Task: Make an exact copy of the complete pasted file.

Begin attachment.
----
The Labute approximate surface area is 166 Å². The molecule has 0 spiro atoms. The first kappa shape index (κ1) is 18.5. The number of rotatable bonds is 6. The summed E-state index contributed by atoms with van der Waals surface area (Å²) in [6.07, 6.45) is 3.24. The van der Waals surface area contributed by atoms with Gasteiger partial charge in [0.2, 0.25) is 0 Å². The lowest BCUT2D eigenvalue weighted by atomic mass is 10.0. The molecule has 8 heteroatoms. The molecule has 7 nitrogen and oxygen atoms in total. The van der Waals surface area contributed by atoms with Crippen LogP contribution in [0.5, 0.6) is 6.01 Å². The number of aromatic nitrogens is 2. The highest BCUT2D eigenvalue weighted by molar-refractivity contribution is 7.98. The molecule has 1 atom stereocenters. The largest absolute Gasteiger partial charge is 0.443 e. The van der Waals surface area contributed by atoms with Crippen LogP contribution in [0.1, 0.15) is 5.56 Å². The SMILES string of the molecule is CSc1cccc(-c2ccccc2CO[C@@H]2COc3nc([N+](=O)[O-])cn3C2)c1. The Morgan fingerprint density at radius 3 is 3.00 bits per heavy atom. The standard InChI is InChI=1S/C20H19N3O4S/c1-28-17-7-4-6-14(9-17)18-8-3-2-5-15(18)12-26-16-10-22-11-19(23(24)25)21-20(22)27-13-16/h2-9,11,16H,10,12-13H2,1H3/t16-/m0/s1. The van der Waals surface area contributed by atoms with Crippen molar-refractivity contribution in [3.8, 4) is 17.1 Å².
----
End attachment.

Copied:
The Labute approximate surface area is 166 Å². The molecule has 0 spiro atoms. The first kappa shape index (κ1) is 18.5. The number of rotatable bonds is 6. The summed E-state index contributed by atoms with van der Waals surface area (Å²) in [6.07, 6.45) is 3.24. The van der Waals surface area contributed by atoms with Gasteiger partial charge in [0.2, 0.25) is 0 Å². The lowest BCUT2D eigenvalue weighted by atomic mass is 10.0. The molecule has 8 heteroatoms. The molecule has 7 nitrogen and oxygen atoms in total. The van der Waals surface area contributed by atoms with Crippen LogP contribution in [0.5, 0.6) is 6.01 Å². The number of aromatic nitrogens is 2. The highest BCUT2D eigenvalue weighted by molar-refractivity contribution is 7.98. The molecule has 1 atom stereocenters. The largest absolute Gasteiger partial charge is 0.443 e. The van der Waals surface area contributed by atoms with Crippen LogP contribution in [0.1, 0.15) is 5.56 Å². The SMILES string of the molecule is CSc1cccc(-c2ccccc2CO[C@@H]2COc3nc([N+](=O)[O-])cn3C2)c1. The Morgan fingerprint density at radius 3 is 3.00 bits per heavy atom. The standard InChI is InChI=1S/C20H19N3O4S/c1-28-17-7-4-6-14(9-17)18-8-3-2-5-15(18)12-26-16-10-22-11-19(23(24)25)21-20(22)27-13-16/h2-9,11,16H,10,12-13H2,1H3/t16-/m0/s1. The van der Waals surface area contributed by atoms with Crippen molar-refractivity contribution in [3.8, 4) is 17.1 Å².